Continue reading...

Project Euler 143: Investigating the Torricelli point of a triangle

Saturday, April 6, 2013


Problem 143 of Project Euler is a notorious problem. Notorious for having the fewest correct answers per time it has been released. If you sort by number of solvers, you will see a pretty good correlation between problem number and place on that list. However, this problem is moved quite a bit down that list. The problem readsLet ABC be a triangle with all interior angles being less than 120 degrees. Let X be any point inside the triangle and let XA = p, XB = q, and XC = r.If the sum is minimised and a, b, c, p, q and r are all positive integers we shall call triangle ABC a Torricelli triangle. For example, a = 399, b = 455, c = 511 is an example of a Torricelli triangle, with p + q + r = 784.Find the sum of all distinct values of p + q + r ≤ 120000 for Torricelli triangles.After solving it, I can see why there are so few other people who have solved it. Because it was really difficult, and took a whole lot of research for me.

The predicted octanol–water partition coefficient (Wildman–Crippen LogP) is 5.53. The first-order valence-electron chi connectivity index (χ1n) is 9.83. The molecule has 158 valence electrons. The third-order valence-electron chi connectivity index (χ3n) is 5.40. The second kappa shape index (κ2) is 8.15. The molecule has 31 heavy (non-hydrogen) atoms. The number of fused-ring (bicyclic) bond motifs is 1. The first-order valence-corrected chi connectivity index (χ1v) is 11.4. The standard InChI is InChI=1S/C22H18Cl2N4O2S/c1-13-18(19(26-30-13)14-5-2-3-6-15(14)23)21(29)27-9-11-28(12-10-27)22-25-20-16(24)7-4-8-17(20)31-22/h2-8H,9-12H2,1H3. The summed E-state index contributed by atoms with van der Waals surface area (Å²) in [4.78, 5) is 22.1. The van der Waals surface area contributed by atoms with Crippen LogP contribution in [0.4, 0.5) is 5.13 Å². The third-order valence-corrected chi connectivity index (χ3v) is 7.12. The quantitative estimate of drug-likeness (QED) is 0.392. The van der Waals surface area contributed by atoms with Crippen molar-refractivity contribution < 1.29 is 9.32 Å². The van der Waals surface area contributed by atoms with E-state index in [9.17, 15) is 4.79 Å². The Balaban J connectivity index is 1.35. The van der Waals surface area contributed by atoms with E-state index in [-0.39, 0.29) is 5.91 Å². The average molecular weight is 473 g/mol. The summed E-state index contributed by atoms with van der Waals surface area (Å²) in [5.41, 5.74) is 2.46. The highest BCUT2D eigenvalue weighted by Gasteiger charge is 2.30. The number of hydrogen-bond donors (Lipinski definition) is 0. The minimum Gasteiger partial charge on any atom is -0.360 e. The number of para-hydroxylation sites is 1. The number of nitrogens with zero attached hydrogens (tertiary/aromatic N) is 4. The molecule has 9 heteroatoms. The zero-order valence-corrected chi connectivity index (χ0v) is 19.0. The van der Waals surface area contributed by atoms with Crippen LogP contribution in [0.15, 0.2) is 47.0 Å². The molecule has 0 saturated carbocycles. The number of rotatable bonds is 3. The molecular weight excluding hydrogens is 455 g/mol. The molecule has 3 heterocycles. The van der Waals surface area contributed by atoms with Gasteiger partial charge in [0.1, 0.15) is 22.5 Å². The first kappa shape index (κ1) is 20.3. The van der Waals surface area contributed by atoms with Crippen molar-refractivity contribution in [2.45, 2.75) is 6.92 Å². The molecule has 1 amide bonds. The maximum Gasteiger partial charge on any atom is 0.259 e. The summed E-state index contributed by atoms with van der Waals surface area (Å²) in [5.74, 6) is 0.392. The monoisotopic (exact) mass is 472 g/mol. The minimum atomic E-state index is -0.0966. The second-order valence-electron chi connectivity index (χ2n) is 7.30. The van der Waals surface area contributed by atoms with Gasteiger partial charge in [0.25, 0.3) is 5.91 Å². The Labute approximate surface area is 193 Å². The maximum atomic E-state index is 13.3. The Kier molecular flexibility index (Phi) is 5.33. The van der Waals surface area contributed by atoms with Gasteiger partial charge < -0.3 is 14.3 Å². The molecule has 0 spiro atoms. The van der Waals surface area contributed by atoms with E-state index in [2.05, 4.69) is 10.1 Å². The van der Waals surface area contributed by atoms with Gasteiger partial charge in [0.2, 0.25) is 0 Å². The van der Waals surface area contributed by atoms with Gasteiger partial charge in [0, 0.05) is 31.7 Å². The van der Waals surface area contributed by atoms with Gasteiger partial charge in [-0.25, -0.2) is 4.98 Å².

Continue reading...

Project Euler 142: Perfect Square Collection

Saturday, March 30, 2013


Problem 142 of Project Euler seems to be one in the easier end, at least if you aren't afraid of a little algebra. The problem readsFind the smallest x + y + z with integers x > y > z > 0 such that x + y, x - y, x + z, x - z, y + z, y - z are all perfect squares.I don't think we can manage to iterate over all possible values of x, y and z. So let us see if we can use the relations that has to be squares to something.

Continue reading...

Project Euler 139: Pythagorean tiles

Saturday, March 9, 2013